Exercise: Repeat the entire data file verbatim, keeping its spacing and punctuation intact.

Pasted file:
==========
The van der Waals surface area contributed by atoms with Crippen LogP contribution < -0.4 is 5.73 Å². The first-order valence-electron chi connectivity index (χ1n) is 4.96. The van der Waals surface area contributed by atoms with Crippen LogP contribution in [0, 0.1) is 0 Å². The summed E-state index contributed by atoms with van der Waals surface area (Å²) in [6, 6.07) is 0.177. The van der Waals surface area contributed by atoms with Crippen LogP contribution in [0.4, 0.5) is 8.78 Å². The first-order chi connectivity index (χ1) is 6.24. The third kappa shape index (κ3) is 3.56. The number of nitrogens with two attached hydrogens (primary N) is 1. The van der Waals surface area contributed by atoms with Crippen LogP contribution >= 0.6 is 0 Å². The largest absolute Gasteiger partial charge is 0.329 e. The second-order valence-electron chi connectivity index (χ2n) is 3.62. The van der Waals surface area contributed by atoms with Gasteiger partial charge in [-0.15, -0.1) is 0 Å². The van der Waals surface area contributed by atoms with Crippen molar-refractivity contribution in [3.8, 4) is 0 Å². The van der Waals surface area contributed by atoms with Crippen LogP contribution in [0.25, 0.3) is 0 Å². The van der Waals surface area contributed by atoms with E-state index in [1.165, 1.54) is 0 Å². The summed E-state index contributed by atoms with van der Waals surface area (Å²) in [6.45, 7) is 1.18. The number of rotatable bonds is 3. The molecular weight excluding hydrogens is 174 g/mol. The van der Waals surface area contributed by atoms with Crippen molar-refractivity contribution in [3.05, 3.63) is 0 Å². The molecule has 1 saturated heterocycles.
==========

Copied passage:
The van der Waals surface area contributed by atoms with Crippen LogP contribution < -0.4 is 5.73 Å². The first-order valence-electron chi connectivity index (χ1n) is 4.96. The van der Waals surface area contributed by atoms with Crippen LogP contribution in [0, 0.1) is 0 Å². The summed E-state index contributed by atoms with van der Waals surface area (Å²) in [6, 6.07) is 0.177. The van der Waals surface area contributed by atoms with Crippen LogP contribution in [0.4, 0.5) is 8.78 Å². The first-order chi connectivity index (χ1) is 6.24. The third kappa shape index (κ3) is 3.56. The number of nitrogens with two attached hydrogens (primary N) is 1. The van der Waals surface area contributed by atoms with Crippen LogP contribution >= 0.6 is 0 Å². The largest absolute Gasteiger partial charge is 0.329 e. The second-order valence-electron chi connectivity index (χ2n) is 3.62. The van der Waals surface area contributed by atoms with Gasteiger partial charge in [-0.15, -0.1) is 0 Å². The van der Waals surface area contributed by atoms with Crippen molar-refractivity contribution in [3.8, 4) is 0 Å². The van der Waals surface area contributed by atoms with Crippen LogP contribution in [0.25, 0.3) is 0 Å². The van der Waals surface area contributed by atoms with E-state index in [1.165, 1.54) is 0 Å². The summed E-state index contributed by atoms with van der Waals surface area (Å²) in [6.45, 7) is 1.18. The number of rotatable bonds is 3. The molecular weight excluding hydrogens is 174 g/mol. The van der Waals surface area contributed by atoms with Crippen molar-refractivity contribution in [3.05, 3.63) is 0 Å². The molecule has 1 saturated heterocycles.